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Seattle’s tech scene has long had a reputation as the less mature little sister of Silicon Valley. But the Valley’s popularity may be its undoing as people increasingly see the benefits of pursuing the more attainable girl-next-door.

According to the Silicon Valley Competitiveness and Innovation Project’s (SVCIP) 2017 report, Seattle’s population is growing at nearly double the rate of Silicon Valley, driven by strong job growth in fields like tech and healthcare, a relatively lower cost of living, and lifestyle benefits of the Northwest. Amazon, in particular, has become a symbol of the tech industry’s role in Seattle’s growth, adding jobs at a historic pace and expanding its downtown campus.

But Seattle also is drawing the attention of big-name tech giants such as eBay, Dropbox, Facebook, Palantir and dozens of others who’ve established fast-growing engineering centers in the region in recent years. Those offices are diversifying the tech economy, and giving some tech workers in the Bay Area another alternative to live.

Seattle gains an average of 3,125 residents per month — about 42 percent from within the U.S. and 58 percent international migrants, according to the study. SVCIP studied the innovation economies of major tech hubs throughout the U.S. and researchers found the only region to outpace Seattle’s population growth is Austin, with an average of 3,393 residents added each month.

Silicon Valley, by contrast, loses approximately 832 residents to other cities within the U.S. but gains an average of 2,793 immigrants from other countries, bringing the average number of residents gained to 1,962 per month.

Click to enlarge. (SVCIP graphic)

The numbers support the theory that Silicon Valley’s high cost of living and housing prices are forcing residents to consider other, more affordable hubs, like Seattle. The Valley’s median home value in 2016 was $935,000. That’s more than double Seattle’s median of $380,000, according to Zillow data cited in the report.

Seattle’s growth may portend a tech economy that stacks up more closely to the Bay Area, but it’s not there yet. Silicon Valley still far outpaces other tech hubs in terms of total venture capital investment, although other regions are slowly catching up.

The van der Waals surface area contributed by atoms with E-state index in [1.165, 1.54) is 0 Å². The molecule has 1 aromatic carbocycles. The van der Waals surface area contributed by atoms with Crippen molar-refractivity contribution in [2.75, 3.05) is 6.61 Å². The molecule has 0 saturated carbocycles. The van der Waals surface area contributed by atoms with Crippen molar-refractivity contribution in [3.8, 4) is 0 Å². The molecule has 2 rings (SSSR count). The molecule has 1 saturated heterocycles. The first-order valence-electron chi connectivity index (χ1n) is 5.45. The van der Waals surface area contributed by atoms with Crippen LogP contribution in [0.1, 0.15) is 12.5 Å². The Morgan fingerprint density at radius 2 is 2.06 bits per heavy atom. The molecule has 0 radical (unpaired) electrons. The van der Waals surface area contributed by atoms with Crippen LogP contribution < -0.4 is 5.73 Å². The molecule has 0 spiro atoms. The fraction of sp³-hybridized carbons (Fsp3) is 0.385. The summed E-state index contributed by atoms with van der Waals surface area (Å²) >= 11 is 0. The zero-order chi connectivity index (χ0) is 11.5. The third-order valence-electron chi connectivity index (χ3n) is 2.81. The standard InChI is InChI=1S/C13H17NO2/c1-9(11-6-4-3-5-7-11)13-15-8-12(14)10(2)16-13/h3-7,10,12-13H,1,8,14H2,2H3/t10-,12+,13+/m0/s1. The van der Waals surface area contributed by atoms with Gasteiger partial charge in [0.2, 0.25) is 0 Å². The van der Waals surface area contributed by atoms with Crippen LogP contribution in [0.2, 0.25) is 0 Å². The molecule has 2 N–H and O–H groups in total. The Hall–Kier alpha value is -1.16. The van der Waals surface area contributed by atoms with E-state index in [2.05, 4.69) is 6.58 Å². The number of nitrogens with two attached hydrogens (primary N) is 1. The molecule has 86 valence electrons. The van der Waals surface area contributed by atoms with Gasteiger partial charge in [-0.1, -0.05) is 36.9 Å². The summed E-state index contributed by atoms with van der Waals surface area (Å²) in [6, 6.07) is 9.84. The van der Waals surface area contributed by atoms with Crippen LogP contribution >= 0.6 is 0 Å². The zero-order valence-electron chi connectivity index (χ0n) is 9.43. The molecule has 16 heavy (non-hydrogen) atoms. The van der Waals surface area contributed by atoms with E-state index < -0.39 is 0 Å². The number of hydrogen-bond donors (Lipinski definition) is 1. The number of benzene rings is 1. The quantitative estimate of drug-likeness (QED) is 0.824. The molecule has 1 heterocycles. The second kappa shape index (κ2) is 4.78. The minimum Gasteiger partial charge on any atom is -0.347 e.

(SVCIP graphic)

Early-stage funding is a more complex picture. Silicon Valley saw a 22 percent increase in angel and seed funding, on par with Austin and outpaced by Southern California’s whopping 150 percent rise in early-stage investments. Seattle saw a 49 percent decline in angel and seed funding.

Click to enlarge. (SVCIP graphic)

Silicon Valley also saw a faster rate of job growth in innovation-related related fields (eight percent) than any other tech hub. Seattle’s innovation jobs grew by two percent, on par with Southern California and lagging behind Austin’s seven percent and New York’s four.

It’s no surprise that Silicon Valley and New York have seen the biggest IPOs since 2010. Seattle is the weakest of the tech hubs in the SVCIP report when it comes to public offerings.

(SVCIP graphic)

Seattle does stand out, however, in the diversity category. The SVCIP report measured the percentage of new entrepreneurs that are female in tech hubs around the U.S. and found that Seattle has the highest rate. In 2015, women accounted for 51 percent of Seattle’s new entrepreneurs, up from 46 percent in 2013. In Silicon Valley, that number dropped from 46 percent in 2013 to 42 percent in 2015. Nationwide, women make up just 39 percent of new entrepreneurs taking the startup plunge.

Despite Silicon Valley’s stronger innovation economy, it’s clear that Seattle is an attractive option for tech workers seeking job opportunities, a lower cost of living, or simply the beauty of the Northwest. What remains to be seen, is whether the investor dollars and more blockbuster startups will come next.

The SVCIP report was commissioned by the Silicon Valley Leadership group, a coalition of major employers in the region, and the Silicon Valley Community Foundation, which helps corporations with their philanthropic goals.

The study also examined metrics like patent filings, education in STEM fields, and academic research and development expenditures. The full report, with those numbers, is available here.

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